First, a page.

Carnal knowledge

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Carnal knowledge is an archaic or legal euphemism for sexual intercourse.[1] In modern statutes, the term “sexual penetration” is widely used, though with various definitions.

Biblical source[edit]

The term derives from the Biblical usage of the verb know/knew, as in the King James Bible and other versions, a euphemism for sexual conduct.

Examples of this usage include the first part of the Bible, the Book of Genesis, which describes how Adam and Eve conceived their first child:

"And Adam knew Eve his wife; and she conceived, and bore Cain, and said, I have gotten a man with [the help of] Jehovah." — Genesis 4:1.

And in Lot’s plea to the people of Sodom to whom he offered his virgin daughters, in place of his guests:

5 and they called unto Lot, and said unto him, Where are the men that came in to thee this night? bring them out unto us, that we may know them.
6 And Lot went out unto them to the door, and shut the door after him.
7 And he said, I pray you, my brethren, do not so wickedly.
8 Behold now, I have two daughters that have not known man; let me, I pray you, bring them out unto you, and do ye to them as is good in your eyes: only unto these men do nothing, forasmuch as they are come under the shadow of my roof. — Genesis 19:5-8.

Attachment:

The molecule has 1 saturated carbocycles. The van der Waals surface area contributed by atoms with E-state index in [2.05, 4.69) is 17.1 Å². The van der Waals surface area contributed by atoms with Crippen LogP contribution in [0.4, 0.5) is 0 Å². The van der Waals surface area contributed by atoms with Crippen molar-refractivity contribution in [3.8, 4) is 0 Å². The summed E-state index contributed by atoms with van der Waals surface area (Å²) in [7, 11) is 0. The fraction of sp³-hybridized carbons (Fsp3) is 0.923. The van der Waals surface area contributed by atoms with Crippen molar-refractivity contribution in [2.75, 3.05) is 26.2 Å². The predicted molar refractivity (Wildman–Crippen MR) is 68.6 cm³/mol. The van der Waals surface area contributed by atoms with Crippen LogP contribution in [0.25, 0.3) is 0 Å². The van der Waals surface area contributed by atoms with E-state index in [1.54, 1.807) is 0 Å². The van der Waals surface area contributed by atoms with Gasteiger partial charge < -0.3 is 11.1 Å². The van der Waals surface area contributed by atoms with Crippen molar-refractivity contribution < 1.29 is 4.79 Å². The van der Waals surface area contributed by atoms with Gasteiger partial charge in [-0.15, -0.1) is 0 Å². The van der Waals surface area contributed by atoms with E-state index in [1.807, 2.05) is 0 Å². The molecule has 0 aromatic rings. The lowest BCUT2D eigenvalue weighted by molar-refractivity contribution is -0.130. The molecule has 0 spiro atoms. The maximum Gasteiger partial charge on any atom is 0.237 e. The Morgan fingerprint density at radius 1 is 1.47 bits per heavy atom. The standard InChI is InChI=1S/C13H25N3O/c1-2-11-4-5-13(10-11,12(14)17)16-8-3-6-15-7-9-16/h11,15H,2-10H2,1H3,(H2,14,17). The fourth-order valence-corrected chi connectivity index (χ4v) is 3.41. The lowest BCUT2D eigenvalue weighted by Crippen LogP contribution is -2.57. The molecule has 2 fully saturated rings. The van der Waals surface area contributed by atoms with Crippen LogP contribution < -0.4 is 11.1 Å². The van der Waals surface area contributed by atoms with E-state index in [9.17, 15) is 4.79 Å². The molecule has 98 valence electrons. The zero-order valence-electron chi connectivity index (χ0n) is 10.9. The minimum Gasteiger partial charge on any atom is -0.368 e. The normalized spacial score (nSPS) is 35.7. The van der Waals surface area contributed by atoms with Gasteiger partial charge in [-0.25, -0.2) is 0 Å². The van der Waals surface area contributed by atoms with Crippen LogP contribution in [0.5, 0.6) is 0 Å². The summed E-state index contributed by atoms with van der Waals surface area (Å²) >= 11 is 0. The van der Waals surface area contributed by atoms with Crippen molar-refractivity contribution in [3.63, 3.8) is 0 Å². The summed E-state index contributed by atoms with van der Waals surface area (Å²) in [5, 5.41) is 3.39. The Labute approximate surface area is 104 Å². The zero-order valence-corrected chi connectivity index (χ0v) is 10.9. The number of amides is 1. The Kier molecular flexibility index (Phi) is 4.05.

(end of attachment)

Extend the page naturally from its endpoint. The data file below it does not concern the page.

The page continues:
Legal usage[edit]

In criminal law, the term has had different meanings at different times and in different jurisdictions. While commonly a mere euphemism for sexual intercourse (not necessarily unlawful), different jurisdictions have defined carnal knowledge (as well as sexual intercourse) as a specific sex act such as contact between a penis and vagina, some laws elaborating this to include even "slight penile penetration of female sex organs". The definition sometimes includes a set of sex acts that include sodomy, while some statutes specifically exclude such acts. Some laws do not define the term, and leave it to the courts to give it meaning, which also allows them to take into account changing community standards.

Carnal knowledge has also sometimes meant sexual intercourse outside of marriage, and sometimes refers to sex with someone under the age of consent. The phrase is often found in this sense in modern legal usage, being equivalent to statutory rape in some jurisdictions, as the term rape implies lack of consent.

A related term is carnal abuse, which is defined by Dictionary.com as "any lascivious contact with the sexual organs of a child by an adult". Usually, but not always, this does not involve penetration.[2]

England and Wales[edit]

Section 18 of the Offences against the Person Act 1828 reads as follows:

The crimes of carnally abusing girls referred to were those created by section 17 of the Act.

In cases decided under this section it was held that the slightest penetration was sufficient.[3]

This section was replaced by section 63 of the Offences against the Person Act 1861. The term was not used in the Sexual Offences Act 1956, which replaced it, where it appeared, with the term sexual intercourse, in all the provisions consolidated by that Act.

References[edit]

  1. ^ "Definition of "carnal knowledge"". WordNet. Princeton University. Retrieved 13 October 2010. 
  2. ^ "Definition of "carnal abuse"". Dictionary.com. 
  3. ^ R v R'Rue (1838) 8 C & P 641; R v Allen (1839) 9 C & P 31

Further reading[edit]

External links[edit]